|Prickly Pear Cactus, Opuntia engelmannii.|
This Sample Is In The Desert.
Photo Taken April 25, 2005.
A Wet Year. Plenty of Water, Thick Pads!
|Prickly Pear Cactus|
About A Dozon Species
|Englemann's Prickly Pear|
Photos In A Dry Year.
Same Area As Above Photo
|Flower Buds Are Pink.||Turning To Yellow.|
|Bees Love Prickly Pear Flowers.||Prickly Pear Fruit.|
Prickly Pear Cactus.
We wish to thank Wikipedia, the free encyclopedia for some of the information on this page. We share images and information with Wikipedia.
There are currently 6 different varieties of Opuntia engelmannii recognized. Opuntia like many others is a trouble free plant to maintain. It is extremely drought tolerant, cold hardy and a fast grower. Extra water during the dry summer months is encouraged but seldom needed. It is easily attacked by the cactus beetle, and can be infested by Cochineal insects that can eventually kill or damage the stems. Extra care should be given to avoid those predators.
The fruit is a big favorite among the bird population during August.
This familiar paddle-shaped, needle-infested pads form chains as they grow across the desert floor. When the pads have contact with the soil underneath, they will sometimes separate from the mother plant and take root on their own. The pads then grow outward, the new plants forming pokey clusters of cacti 3 feet high and up to 20 feet around.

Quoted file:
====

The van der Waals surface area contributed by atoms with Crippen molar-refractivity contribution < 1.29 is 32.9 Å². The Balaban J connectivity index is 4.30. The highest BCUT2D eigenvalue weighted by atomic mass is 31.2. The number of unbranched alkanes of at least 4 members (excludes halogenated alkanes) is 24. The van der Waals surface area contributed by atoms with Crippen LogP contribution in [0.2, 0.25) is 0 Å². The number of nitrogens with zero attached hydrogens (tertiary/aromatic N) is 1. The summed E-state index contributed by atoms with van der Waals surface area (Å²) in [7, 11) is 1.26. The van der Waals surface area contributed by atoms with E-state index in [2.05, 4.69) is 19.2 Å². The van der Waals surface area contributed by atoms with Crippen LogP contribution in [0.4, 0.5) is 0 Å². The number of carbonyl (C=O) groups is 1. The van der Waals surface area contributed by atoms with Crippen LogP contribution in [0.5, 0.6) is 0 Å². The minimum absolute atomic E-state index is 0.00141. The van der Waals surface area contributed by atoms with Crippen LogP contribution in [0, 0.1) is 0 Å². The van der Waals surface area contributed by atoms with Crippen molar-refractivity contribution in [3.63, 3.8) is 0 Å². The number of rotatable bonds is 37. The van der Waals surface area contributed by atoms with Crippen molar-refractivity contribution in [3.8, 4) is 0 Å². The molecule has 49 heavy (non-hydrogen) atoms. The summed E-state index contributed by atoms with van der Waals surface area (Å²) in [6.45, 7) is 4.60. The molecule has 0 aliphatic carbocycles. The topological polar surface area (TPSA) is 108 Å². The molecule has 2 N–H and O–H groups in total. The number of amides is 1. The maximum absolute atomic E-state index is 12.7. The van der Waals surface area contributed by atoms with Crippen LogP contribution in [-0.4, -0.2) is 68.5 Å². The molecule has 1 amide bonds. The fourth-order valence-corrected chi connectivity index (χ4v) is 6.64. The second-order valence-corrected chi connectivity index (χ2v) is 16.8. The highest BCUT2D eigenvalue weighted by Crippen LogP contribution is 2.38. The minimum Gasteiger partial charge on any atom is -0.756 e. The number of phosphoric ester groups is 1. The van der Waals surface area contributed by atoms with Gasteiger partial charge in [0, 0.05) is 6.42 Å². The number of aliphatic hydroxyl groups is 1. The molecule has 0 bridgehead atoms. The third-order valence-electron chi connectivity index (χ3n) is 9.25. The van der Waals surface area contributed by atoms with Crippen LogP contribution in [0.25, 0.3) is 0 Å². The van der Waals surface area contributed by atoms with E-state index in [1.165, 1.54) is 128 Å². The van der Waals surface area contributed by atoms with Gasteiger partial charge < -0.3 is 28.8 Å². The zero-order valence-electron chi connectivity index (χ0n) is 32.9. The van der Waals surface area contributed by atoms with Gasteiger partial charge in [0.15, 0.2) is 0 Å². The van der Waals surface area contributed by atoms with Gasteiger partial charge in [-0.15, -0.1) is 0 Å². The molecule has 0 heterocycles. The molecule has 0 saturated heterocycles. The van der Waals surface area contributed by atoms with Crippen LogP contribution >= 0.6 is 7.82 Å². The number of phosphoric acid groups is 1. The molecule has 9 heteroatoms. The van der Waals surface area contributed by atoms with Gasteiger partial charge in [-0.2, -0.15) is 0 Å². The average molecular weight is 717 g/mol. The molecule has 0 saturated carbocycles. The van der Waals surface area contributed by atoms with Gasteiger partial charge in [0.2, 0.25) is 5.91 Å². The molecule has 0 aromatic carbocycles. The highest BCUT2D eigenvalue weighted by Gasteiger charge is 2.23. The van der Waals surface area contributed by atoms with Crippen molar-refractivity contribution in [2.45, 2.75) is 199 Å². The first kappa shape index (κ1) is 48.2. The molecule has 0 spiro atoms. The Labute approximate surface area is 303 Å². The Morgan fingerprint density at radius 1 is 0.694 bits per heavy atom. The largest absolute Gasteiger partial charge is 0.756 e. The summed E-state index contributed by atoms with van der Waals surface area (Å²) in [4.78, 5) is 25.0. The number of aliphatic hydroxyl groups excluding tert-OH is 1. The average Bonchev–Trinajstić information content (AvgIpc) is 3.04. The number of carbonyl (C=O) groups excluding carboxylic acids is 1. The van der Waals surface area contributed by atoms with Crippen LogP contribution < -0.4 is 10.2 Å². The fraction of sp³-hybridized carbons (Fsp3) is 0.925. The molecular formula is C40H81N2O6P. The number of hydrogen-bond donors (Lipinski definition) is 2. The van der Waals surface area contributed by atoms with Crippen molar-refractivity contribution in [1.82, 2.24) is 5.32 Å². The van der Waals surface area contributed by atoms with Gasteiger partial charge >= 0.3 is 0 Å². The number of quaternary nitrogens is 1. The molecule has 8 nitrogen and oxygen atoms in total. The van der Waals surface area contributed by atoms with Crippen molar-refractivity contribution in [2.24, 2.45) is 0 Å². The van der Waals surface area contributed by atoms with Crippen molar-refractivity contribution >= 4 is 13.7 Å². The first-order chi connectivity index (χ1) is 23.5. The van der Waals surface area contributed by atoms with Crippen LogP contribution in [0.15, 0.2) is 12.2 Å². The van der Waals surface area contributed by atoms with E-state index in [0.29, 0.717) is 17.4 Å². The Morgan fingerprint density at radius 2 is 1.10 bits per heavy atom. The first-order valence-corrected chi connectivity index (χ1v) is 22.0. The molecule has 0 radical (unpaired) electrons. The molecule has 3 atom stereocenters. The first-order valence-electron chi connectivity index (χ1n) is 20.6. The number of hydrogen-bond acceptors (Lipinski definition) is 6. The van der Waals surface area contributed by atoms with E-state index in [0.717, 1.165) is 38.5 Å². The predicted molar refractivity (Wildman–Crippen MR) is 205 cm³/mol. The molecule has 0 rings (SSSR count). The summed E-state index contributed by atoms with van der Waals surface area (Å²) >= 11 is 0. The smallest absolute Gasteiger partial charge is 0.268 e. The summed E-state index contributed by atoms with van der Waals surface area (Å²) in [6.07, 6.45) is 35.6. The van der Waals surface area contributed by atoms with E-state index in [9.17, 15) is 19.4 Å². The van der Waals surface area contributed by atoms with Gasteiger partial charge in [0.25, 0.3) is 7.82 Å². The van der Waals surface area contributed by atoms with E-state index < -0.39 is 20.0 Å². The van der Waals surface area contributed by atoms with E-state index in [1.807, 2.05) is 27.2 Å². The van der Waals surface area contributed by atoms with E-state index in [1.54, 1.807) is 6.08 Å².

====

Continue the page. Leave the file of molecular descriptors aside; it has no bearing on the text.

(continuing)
Prickly pears grow prostrate or spread out along the ground. Ranchers and farmers in the Southwest used to plant them to form living fences. They grew in clusters and all one had to do was break off a pad from a living plant and shove it into the earth, and a new plant would grow. Best of all, the vicious spines kept just about anything – man or livestock – from crossing the barrier. Red-brown and flattened, the spines grow in separated clusters that become denser at the top of the pad.
All species of prickly pear also have glochids. These tiny needle-like protrusions grow hidden at the top of the spine clusters, often disguised by soft-looking fuzzy patches. So small that you can hardly see them, these yellow and red needles stick easily into prying fingers and are difficult to remove.